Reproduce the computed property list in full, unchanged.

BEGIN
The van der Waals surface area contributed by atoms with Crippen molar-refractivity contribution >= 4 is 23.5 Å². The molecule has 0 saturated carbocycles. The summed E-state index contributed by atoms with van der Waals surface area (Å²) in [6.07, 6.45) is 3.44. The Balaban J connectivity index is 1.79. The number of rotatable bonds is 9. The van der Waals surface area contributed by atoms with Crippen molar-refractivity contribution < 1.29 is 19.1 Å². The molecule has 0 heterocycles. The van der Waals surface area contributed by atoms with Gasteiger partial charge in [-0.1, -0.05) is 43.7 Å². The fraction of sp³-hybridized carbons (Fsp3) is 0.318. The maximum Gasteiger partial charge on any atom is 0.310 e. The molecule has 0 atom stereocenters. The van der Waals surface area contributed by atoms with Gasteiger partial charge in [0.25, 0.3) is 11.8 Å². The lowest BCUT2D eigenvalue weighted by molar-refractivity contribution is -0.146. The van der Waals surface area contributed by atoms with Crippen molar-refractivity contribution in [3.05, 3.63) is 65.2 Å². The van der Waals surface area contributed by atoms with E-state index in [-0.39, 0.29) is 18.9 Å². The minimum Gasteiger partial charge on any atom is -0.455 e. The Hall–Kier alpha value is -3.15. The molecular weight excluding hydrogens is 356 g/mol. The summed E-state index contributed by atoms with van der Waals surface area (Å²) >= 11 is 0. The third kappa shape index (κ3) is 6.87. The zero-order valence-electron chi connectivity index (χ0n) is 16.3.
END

The van der Waals surface area contributed by atoms with Crippen molar-refractivity contribution >= 4 is 23.5 Å². The molecule has 0 saturated carbocycles. The summed E-state index contributed by atoms with van der Waals surface area (Å²) in [6.07, 6.45) is 3.44. The Balaban J connectivity index is 1.79. The number of rotatable bonds is 9. The van der Waals surface area contributed by atoms with Crippen molar-refractivity contribution < 1.29 is 19.1 Å². The molecule has 0 heterocycles. The van der Waals surface area contributed by atoms with Gasteiger partial charge in [-0.1, -0.05) is 43.7 Å². The fraction of sp³-hybridized carbons (Fsp3) is 0.318. The maximum Gasteiger partial charge on any atom is 0.310 e. The molecule has 0 atom stereocenters. The van der Waals surface area contributed by atoms with Gasteiger partial charge in [0.25, 0.3) is 11.8 Å². The lowest BCUT2D eigenvalue weighted by molar-refractivity contribution is -0.146. The van der Waals surface area contributed by atoms with Crippen molar-refractivity contribution in [3.05, 3.63) is 65.2 Å². The van der Waals surface area contributed by atoms with E-state index in [-0.39, 0.29) is 18.9 Å². The minimum Gasteiger partial charge on any atom is -0.455 e. The Hall–Kier alpha value is -3.15. The molecular weight excluding hydrogens is 356 g/mol. The summed E-state index contributed by atoms with van der Waals surface area (Å²) >= 11 is 0. The third kappa shape index (κ3) is 6.87. The zero-order valence-electron chi connectivity index (χ0n) is 16.3.